Before you look at these images, please be warned, if you are sensitive to death and dead people, please move on to another gallery.
The Balinese have a different relationship with death than we have in the West. Grief and sadness for sure, this however will soon will be replaced with delight that the soul of their loved one can be returned to god. According to Hindu believe in Bali, the body is just a vehicle for the soul and other than that, a dead body is just a dead body.
The flamboyant, sometimes wild and colorful cremations in Bali are well known to visitors, and a true spectacle to witness. The beautiful towers and sarcofagi built over weeks and burnt down in minutes.
There are countless ceremonies and rituals that happen mostly out of sight of visitors. When the body just died, it gets washed and purified by a priest with the family present and close to the body to protect the still hovering soul from bad demons and spirits. The body is being prepared to either be buried until the cremation, or if the family can afford it, it will be burned straight away to release the soul.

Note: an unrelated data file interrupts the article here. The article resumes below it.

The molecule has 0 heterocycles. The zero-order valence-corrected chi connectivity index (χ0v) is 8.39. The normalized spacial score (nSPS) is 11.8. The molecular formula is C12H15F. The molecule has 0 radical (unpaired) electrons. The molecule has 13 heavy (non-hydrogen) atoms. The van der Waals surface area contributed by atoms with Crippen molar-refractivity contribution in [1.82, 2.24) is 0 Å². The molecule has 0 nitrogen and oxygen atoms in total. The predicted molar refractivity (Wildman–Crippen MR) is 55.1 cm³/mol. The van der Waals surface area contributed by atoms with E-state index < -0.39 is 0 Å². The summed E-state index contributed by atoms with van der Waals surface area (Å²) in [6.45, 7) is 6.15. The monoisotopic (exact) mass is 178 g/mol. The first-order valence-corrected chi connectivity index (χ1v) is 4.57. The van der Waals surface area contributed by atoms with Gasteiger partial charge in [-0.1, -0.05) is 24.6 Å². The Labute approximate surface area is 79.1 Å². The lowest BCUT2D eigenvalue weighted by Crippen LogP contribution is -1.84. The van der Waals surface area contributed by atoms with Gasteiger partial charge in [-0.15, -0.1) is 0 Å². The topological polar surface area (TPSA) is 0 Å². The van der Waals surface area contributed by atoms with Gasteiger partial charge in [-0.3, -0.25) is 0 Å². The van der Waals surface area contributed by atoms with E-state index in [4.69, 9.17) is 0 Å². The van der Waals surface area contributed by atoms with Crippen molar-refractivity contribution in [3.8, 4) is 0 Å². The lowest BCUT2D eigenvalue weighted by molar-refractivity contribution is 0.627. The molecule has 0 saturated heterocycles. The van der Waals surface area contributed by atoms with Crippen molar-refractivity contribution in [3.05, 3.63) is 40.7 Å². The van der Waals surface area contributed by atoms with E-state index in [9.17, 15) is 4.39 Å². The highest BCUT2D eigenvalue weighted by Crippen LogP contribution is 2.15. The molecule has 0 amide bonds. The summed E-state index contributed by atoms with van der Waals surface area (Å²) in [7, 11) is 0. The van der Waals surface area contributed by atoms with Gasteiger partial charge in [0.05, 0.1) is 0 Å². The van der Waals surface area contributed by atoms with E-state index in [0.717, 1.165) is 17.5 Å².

For cost efficiency some bodies get buried first, and at the time of cremation dug out again. The family members will all take part and help wash the bones before they get wrapped in cloths and prepared for the big cremation.
In this series of images I try to show all aspect of burials and cremations as I have witnessed them over the years. It fascinates me how uncomplicated the relationship is with the diceased.
I always ask if I can take photos, its never been even a single problem.
When a fresh body is being burnt, grown ups and children of any age will be present and watch until the very last. The burnt bones will then be picked out of the ashes and more ceremonies follow.
© Ineke Willeboordse